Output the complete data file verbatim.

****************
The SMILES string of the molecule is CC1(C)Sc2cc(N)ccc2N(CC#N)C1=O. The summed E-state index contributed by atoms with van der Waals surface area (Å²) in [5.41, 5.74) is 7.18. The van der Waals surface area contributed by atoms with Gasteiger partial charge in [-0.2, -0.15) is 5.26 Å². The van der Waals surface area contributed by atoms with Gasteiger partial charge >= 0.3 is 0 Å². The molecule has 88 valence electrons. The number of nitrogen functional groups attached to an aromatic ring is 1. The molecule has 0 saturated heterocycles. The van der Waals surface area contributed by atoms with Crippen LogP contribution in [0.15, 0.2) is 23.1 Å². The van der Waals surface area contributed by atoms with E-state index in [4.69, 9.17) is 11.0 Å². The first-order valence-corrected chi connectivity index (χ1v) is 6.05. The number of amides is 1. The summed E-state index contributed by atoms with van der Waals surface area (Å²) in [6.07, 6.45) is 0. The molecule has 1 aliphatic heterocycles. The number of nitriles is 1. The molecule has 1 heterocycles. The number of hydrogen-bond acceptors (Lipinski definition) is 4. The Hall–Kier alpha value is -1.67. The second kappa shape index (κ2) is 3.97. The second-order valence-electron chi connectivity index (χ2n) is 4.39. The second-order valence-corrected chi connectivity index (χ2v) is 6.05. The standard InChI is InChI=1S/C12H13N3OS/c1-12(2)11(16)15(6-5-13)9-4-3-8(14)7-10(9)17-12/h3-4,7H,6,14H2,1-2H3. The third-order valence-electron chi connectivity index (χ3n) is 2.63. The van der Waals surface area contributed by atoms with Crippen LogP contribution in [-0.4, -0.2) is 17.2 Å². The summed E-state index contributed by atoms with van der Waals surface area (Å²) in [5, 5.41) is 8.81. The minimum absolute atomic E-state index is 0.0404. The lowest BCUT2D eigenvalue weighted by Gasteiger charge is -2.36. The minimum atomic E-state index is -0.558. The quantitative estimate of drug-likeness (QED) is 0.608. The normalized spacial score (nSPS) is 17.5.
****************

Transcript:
The SMILES string of the molecule is CC1(C)Sc2cc(N)ccc2N(CC#N)C1=O. The summed E-state index contributed by atoms with van der Waals surface area (Å²) in [5.41, 5.74) is 7.18. The van der Waals surface area contributed by atoms with Gasteiger partial charge in [-0.2, -0.15) is 5.26 Å². The van der Waals surface area contributed by atoms with Gasteiger partial charge >= 0.3 is 0 Å². The molecule has 88 valence electrons. The number of nitrogen functional groups attached to an aromatic ring is 1. The molecule has 0 saturated heterocycles. The van der Waals surface area contributed by atoms with Crippen LogP contribution in [0.15, 0.2) is 23.1 Å². The van der Waals surface area contributed by atoms with E-state index in [4.69, 9.17) is 11.0 Å². The first-order valence-corrected chi connectivity index (χ1v) is 6.05. The number of amides is 1. The summed E-state index contributed by atoms with van der Waals surface area (Å²) in [6.07, 6.45) is 0. The molecule has 1 aliphatic heterocycles. The number of nitriles is 1. The molecule has 1 heterocycles. The number of hydrogen-bond acceptors (Lipinski definition) is 4. The Hall–Kier alpha value is -1.67. The second kappa shape index (κ2) is 3.97. The second-order valence-electron chi connectivity index (χ2n) is 4.39. The second-order valence-corrected chi connectivity index (χ2v) is 6.05. The standard InChI is InChI=1S/C12H13N3OS/c1-12(2)11(16)15(6-5-13)9-4-3-8(14)7-10(9)17-12/h3-4,7H,6,14H2,1-2H3. The third-order valence-electron chi connectivity index (χ3n) is 2.63. The van der Waals surface area contributed by atoms with Crippen LogP contribution in [-0.4, -0.2) is 17.2 Å². The summed E-state index contributed by atoms with van der Waals surface area (Å²) in [5, 5.41) is 8.81. The minimum absolute atomic E-state index is 0.0404. The lowest BCUT2D eigenvalue weighted by Gasteiger charge is -2.36. The minimum atomic E-state index is -0.558. The quantitative estimate of drug-likeness (QED) is 0.608. The normalized spacial score (nSPS) is 17.5.